Electricity Market Reform holds little promise for smaller independent UK generators
2 April 2013, Electricity
Contracts for Differences (CfDs) are at the heart of the government's Energy Market Reform (EMR) package, which the government hopes will stabilize returns to low-carbon investors and reduce the cost of capital, thereby promoting the new investment patently required in the UK.
The first transitional stage of the EMR, which will run until March 31, 2017, will be the most unclear for investment in new renewable capacity, as renewable generation investment will be eligible under either the present Renewables Obligation (RO) scheme or the new CfDs, and investors will be forced to choose.
One of the main aims of the EMR is to drive investment in low-carbon generation capacity. Independent power producers (IPPs) are vital to contributing towards the required investment in low carbon generation capacity. To acquire project finance, IPPs need power purchase agreements (PPAs) with suppliers; however, the PPA market is waning and has reportedly become more difficult for IPPs, with increasingly higher discounts, shorter contract durations, and lower or even no floor price levels.
Further, increased competition, the promotion of energy efficiency, and a protracted economic downturn translate into suppliers experiencing uncertainty as to the volume of electricity - renewable or otherwise - that they want to purchase long term. The imbalance can be seen in less attractive contract conditions for IPPs, and in greater discounts. Discounts are currently reported to be in the range of 10-20% for power and Renewables Obligation Certificates (ROCs).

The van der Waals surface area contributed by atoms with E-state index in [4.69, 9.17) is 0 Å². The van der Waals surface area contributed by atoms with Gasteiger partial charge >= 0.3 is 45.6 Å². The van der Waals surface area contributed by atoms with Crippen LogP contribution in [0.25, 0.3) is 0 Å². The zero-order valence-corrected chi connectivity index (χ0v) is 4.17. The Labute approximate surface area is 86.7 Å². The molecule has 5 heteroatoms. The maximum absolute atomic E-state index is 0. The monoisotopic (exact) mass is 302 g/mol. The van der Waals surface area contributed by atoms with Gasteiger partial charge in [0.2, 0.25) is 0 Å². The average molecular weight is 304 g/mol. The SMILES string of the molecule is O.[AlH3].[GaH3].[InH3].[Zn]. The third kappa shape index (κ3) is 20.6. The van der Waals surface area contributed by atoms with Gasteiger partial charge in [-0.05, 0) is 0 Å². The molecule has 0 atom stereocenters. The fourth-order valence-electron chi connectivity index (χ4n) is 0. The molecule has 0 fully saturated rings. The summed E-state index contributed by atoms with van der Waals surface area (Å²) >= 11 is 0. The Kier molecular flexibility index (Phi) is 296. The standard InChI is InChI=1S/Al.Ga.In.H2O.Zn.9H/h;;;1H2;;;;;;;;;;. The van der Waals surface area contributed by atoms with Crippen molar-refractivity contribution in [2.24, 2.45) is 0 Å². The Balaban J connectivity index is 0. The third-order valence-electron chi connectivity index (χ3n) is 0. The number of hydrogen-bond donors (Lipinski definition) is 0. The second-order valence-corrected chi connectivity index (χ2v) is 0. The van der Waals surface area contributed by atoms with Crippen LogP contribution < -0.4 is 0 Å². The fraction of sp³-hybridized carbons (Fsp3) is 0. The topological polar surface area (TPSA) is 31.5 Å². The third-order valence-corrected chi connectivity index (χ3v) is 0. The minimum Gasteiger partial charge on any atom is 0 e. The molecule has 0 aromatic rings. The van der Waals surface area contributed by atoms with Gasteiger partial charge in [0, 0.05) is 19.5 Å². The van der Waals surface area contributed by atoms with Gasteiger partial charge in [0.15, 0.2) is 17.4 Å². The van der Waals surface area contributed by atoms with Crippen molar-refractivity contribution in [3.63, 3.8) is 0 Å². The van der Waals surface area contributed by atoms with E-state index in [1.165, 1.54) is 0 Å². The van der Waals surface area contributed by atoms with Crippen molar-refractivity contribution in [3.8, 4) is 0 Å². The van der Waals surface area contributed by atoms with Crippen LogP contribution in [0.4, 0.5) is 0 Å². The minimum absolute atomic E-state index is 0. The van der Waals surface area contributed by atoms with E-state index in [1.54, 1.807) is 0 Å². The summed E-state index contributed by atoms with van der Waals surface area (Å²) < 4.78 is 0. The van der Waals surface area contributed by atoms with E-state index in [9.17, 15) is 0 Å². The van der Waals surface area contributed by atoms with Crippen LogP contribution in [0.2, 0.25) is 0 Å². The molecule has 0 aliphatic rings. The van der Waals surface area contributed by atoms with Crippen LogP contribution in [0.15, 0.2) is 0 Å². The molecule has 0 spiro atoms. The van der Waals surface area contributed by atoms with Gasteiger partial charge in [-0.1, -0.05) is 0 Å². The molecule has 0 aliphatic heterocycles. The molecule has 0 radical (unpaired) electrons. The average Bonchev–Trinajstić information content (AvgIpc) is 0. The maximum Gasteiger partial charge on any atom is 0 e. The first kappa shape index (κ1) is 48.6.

Added to this effect is the element of uncertainty and regulatory risk from the EMR itself. The effect of the transition period makes it difficult to know how many generators will opt into the CfD scheme and therefore what the ROC value will be for those remaining with the RO.
The success of the PPA market in the transition period will depend on how commercially attractive PPAs are for both generator and supplier, given their respective appetites for risk. Logically during a period of transition, risk appetites will be smaller, but the need for assistance in maintaining the number and quality of PPAs has been recognized by the government.
Consultation with the industry on the transition period is due to start, in which the government will consider alternatives to avoid an investment hiatus by addressing market liquidity, imposing a volume-based obligation on suppliers to have PPAs, or having a buyer of last resort for IPPs. Such suggestions have unsurprisingly had a mixed reception from suppliers and generators.
Datamonitor will shortly publish a brief providing further insight into the issues for IPPs during the transition phase.
www.datamonitorenergy.com / firstname.lastname@example.org / @DatamonitorEN
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